What is odd is that many cessationist and traditionalist (and sadly even Pentecostals) often refer to the “will of God,” as if they are praying a dedication prayer, when they are asking for something in a petition prayer. Thus, they are not praying. Getting past this point, we see another problem. If they are not receiving divinely given prophecies/visions/dreams concerning specifics for their ministries, then what “specific” plan from Scripture are they using to dedicate themselves to, by giving something to “God’s revealed plan”? Take healing for example. What Scripture says God will not give healing when asked in true faith? Where? Remember a rebuttal only works if you can show a scripture that only means no healing with faith, and not a mere possibility.
These persons now have a real problem. They need a specific plan of God to dedicate themselves to, so as to feel really humble about themselves.
Sadly, the only thing left for such persons to acquire a “specific” plan of God, is to humanly divine it from the movements of circumstance, similar to how Satanists humanly divine the future with movements of a Ouija board. Their circumstances move this way, their bodies and hands move this way, thus, it is God’s specifically revealed plan not to heal me. Starting with an epistemology of human empiricism/observation (not scripture) they superstitiously conjure up a specific plan of God to their liking, such as, “its not God’s plan to heal me of this sickness.” Thus, many so-called Christians have more in common with demonic cults than with Christianity. They are one step away from entering into the fellowship of demons, if they are not already there.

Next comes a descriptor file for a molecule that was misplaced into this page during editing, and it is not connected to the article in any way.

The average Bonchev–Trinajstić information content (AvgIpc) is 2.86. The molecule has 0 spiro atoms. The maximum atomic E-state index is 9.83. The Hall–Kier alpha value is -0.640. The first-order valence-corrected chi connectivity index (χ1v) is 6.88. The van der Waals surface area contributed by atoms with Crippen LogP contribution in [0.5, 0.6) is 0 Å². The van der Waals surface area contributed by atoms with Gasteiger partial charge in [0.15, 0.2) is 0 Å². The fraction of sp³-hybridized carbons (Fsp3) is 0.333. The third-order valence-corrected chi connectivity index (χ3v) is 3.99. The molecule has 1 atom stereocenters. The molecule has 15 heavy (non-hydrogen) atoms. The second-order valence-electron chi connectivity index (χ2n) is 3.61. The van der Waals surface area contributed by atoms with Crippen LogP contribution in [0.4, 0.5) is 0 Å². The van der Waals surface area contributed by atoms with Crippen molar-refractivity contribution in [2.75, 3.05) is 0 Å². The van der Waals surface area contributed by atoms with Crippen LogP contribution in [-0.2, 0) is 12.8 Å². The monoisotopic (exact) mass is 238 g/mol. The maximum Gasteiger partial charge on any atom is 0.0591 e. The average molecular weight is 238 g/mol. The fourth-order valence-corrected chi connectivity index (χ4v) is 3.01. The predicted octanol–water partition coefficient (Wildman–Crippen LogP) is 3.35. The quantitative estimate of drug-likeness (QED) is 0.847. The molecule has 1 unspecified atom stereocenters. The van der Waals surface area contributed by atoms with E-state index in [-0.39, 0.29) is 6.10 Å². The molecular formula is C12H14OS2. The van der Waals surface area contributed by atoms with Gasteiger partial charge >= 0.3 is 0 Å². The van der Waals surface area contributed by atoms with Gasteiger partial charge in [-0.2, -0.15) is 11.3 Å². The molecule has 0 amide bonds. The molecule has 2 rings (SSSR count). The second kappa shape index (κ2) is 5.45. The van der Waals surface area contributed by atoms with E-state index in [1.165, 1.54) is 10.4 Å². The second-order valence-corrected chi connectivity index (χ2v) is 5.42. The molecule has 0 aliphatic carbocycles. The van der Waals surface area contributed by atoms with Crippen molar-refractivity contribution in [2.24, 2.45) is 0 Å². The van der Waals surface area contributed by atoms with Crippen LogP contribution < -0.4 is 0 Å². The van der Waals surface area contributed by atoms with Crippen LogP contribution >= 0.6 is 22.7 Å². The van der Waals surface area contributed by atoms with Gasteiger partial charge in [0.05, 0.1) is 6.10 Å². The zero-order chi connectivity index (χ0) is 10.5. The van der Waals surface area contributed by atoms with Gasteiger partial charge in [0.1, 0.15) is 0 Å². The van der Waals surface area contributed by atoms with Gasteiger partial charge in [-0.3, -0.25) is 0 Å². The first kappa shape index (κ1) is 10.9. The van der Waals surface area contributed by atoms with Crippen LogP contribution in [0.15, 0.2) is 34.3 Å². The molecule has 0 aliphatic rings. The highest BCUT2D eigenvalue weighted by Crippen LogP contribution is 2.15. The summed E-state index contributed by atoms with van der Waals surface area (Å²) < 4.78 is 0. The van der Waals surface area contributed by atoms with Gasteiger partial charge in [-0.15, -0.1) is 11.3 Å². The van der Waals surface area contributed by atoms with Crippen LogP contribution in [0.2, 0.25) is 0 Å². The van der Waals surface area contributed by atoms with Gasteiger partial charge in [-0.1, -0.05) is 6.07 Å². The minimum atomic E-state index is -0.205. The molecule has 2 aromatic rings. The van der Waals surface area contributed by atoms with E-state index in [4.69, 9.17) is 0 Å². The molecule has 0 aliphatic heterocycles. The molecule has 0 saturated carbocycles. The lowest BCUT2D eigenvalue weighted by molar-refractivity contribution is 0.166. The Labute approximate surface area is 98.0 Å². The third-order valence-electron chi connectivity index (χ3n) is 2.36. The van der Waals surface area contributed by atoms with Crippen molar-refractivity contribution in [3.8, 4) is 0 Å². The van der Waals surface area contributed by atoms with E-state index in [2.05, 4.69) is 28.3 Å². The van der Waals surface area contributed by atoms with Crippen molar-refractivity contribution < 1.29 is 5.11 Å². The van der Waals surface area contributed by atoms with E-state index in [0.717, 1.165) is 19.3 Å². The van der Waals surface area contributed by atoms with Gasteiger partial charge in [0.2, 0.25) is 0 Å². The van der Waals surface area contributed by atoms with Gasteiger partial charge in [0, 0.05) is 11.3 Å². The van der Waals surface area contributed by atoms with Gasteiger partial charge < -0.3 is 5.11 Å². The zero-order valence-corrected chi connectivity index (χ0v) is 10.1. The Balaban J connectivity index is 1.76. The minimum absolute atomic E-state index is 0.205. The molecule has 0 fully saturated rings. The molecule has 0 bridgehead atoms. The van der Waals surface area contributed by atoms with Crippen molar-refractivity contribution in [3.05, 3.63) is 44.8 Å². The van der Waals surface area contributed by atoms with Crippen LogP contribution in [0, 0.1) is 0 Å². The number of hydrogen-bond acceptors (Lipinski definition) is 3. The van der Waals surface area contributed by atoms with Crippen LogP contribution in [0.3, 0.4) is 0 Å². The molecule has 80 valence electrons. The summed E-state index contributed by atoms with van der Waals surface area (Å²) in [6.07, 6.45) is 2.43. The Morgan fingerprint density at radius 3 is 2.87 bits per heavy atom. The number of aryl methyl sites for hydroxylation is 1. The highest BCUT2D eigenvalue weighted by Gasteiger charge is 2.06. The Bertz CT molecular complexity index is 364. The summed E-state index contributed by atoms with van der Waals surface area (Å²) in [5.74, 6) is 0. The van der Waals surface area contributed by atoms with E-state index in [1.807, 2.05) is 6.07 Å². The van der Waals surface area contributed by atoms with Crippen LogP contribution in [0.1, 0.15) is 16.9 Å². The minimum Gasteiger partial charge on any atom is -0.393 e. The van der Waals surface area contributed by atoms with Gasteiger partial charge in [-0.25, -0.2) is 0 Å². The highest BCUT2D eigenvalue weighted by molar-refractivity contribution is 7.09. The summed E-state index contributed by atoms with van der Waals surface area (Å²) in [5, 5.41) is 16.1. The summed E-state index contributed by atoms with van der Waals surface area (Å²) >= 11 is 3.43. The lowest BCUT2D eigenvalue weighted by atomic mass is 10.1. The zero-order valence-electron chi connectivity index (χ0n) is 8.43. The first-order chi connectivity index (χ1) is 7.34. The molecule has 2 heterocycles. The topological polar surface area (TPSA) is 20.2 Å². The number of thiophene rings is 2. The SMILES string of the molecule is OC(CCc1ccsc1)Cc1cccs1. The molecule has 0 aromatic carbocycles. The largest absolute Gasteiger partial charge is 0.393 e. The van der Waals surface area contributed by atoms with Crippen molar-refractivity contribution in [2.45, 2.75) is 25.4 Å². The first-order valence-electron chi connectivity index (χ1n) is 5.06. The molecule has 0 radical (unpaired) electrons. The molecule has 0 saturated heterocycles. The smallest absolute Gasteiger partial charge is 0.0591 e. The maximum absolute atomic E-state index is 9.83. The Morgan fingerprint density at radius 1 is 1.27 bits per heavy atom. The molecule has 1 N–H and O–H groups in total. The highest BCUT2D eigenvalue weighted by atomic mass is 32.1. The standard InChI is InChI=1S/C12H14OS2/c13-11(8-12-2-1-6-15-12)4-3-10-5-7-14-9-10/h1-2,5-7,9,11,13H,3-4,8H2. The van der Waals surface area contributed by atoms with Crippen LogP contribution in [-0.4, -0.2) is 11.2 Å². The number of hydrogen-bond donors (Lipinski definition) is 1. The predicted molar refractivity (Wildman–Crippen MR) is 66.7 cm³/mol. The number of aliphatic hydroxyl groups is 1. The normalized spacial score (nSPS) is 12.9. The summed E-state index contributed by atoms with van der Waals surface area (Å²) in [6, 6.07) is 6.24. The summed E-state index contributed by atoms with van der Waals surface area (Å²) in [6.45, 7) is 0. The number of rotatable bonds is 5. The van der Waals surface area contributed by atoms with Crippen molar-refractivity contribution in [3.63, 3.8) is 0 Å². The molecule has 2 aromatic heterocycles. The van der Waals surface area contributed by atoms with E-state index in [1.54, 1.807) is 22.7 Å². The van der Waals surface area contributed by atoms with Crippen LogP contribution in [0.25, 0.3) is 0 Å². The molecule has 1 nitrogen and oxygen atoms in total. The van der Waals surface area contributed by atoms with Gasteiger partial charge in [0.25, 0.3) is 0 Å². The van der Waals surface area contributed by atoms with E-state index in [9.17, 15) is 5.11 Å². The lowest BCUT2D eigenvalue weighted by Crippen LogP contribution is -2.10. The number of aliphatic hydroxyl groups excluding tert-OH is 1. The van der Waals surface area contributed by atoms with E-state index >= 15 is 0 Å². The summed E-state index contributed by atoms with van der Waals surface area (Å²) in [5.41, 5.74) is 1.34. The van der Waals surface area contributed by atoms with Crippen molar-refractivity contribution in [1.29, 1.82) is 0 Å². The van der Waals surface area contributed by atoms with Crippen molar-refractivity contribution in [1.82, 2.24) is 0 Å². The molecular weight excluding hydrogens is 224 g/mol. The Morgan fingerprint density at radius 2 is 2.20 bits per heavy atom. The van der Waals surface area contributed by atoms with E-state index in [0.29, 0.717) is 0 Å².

Be true Christians. Pray dedication prayers when applicable, and pray petition prayers when applicable and do not blur them into the same thing. Be Children of the light.
Dedication: Lord I give this to you.
Petition: Lord give this to me.
Dedication: Lord your will be done.
Petition: My will be done.
Dedication: I know Your plan, so I want to give this to You, to aid Your plan.
Petition: I know my plan, here is something I need You to give me, to help my plan.
 Vincent Cheung. Prayer and the Word of Faith. From the ebook, Sermonettes Vol.8, 2015, pg.45.
 See Vincent Cheung. Healing: the Will of Man.